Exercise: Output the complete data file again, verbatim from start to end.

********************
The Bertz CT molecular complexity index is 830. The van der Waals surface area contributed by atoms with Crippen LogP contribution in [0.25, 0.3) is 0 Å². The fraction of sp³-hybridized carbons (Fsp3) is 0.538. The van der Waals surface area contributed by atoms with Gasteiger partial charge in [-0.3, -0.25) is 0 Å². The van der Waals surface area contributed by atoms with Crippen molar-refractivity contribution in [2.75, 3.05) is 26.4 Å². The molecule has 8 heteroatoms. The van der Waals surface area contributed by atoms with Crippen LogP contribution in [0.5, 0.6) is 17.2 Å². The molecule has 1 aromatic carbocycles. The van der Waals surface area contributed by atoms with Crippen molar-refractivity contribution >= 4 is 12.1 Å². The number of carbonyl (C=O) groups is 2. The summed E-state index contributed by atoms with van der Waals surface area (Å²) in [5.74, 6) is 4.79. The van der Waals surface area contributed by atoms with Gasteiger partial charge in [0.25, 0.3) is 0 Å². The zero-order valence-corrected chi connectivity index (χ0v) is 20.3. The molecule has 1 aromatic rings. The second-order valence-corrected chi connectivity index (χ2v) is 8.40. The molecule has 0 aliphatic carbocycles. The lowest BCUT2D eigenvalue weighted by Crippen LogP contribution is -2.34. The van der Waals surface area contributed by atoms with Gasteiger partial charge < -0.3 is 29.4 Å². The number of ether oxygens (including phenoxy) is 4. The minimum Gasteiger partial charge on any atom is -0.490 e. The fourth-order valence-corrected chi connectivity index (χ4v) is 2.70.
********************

The Bertz CT molecular complexity index is 830. The van der Waals surface area contributed by atoms with Crippen LogP contribution in [0.25, 0.3) is 0 Å². The fraction of sp³-hybridized carbons (Fsp3) is 0.538. The van der Waals surface area contributed by atoms with Gasteiger partial charge in [-0.3, -0.25) is 0 Å². The van der Waals surface area contributed by atoms with Crippen molar-refractivity contribution in [2.75, 3.05) is 26.4 Å². The molecule has 8 heteroatoms. The van der Waals surface area contributed by atoms with Crippen LogP contribution in [0.5, 0.6) is 17.2 Å². The molecule has 1 aromatic carbocycles. The van der Waals surface area contributed by atoms with Crippen molar-refractivity contribution >= 4 is 12.1 Å². The number of carbonyl (C=O) groups is 2. The summed E-state index contributed by atoms with van der Waals surface area (Å²) in [5.74, 6) is 4.79. The van der Waals surface area contributed by atoms with Gasteiger partial charge in [0.25, 0.3) is 0 Å². The zero-order valence-corrected chi connectivity index (χ0v) is 20.3. The molecule has 1 aromatic rings. The second-order valence-corrected chi connectivity index (χ2v) is 8.40. The molecule has 0 aliphatic carbocycles. The lowest BCUT2D eigenvalue weighted by Crippen LogP contribution is -2.34. The van der Waals surface area contributed by atoms with Gasteiger partial charge < -0.3 is 29.4 Å². The number of ether oxygens (including phenoxy) is 4. The minimum Gasteiger partial charge on any atom is -0.490 e. The fourth-order valence-corrected chi connectivity index (χ4v) is 2.70.